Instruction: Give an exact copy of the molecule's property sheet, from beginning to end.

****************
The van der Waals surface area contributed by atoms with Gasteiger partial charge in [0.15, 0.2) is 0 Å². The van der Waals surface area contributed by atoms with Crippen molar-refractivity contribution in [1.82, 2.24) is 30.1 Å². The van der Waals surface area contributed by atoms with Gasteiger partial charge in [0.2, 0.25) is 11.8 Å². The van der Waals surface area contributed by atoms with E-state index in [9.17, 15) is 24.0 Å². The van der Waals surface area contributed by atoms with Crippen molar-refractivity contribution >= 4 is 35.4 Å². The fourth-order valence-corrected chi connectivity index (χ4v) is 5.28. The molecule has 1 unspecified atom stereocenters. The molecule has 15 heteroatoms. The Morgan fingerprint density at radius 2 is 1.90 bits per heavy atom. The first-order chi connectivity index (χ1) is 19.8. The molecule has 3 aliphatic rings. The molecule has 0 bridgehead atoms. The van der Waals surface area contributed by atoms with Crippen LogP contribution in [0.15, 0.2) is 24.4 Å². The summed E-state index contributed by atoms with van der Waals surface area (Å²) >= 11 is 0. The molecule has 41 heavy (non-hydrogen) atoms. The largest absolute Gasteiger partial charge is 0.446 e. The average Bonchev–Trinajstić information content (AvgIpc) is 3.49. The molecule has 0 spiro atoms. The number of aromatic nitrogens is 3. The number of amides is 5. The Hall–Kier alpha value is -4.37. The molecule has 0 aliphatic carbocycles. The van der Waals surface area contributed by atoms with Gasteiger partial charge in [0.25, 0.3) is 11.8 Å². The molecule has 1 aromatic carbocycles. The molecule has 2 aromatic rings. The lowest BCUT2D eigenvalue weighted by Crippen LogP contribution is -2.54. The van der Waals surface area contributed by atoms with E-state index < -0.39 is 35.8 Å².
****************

The van der Waals surface area contributed by atoms with Gasteiger partial charge in [0.15, 0.2) is 0 Å². The van der Waals surface area contributed by atoms with Crippen molar-refractivity contribution in [1.82, 2.24) is 30.1 Å². The van der Waals surface area contributed by atoms with Gasteiger partial charge in [0.2, 0.25) is 11.8 Å². The van der Waals surface area contributed by atoms with E-state index in [9.17, 15) is 24.0 Å². The van der Waals surface area contributed by atoms with Crippen molar-refractivity contribution >= 4 is 35.4 Å². The fourth-order valence-corrected chi connectivity index (χ4v) is 5.28. The molecule has 1 unspecified atom stereocenters. The molecule has 15 heteroatoms. The Morgan fingerprint density at radius 2 is 1.90 bits per heavy atom. The first-order chi connectivity index (χ1) is 19.8. The molecule has 3 aliphatic rings. The molecule has 0 bridgehead atoms. The van der Waals surface area contributed by atoms with Crippen LogP contribution in [0.15, 0.2) is 24.4 Å². The summed E-state index contributed by atoms with van der Waals surface area (Å²) >= 11 is 0. The molecule has 41 heavy (non-hydrogen) atoms. The largest absolute Gasteiger partial charge is 0.446 e. The average Bonchev–Trinajstić information content (AvgIpc) is 3.49. The molecule has 0 spiro atoms. The number of aromatic nitrogens is 3. The number of amides is 5. The Hall–Kier alpha value is -4.37. The molecule has 0 aliphatic carbocycles. The van der Waals surface area contributed by atoms with Gasteiger partial charge in [0.25, 0.3) is 11.8 Å². The molecule has 1 aromatic carbocycles. The molecule has 2 aromatic rings. The lowest BCUT2D eigenvalue weighted by Crippen LogP contribution is -2.54. The van der Waals surface area contributed by atoms with E-state index < -0.39 is 35.8 Å².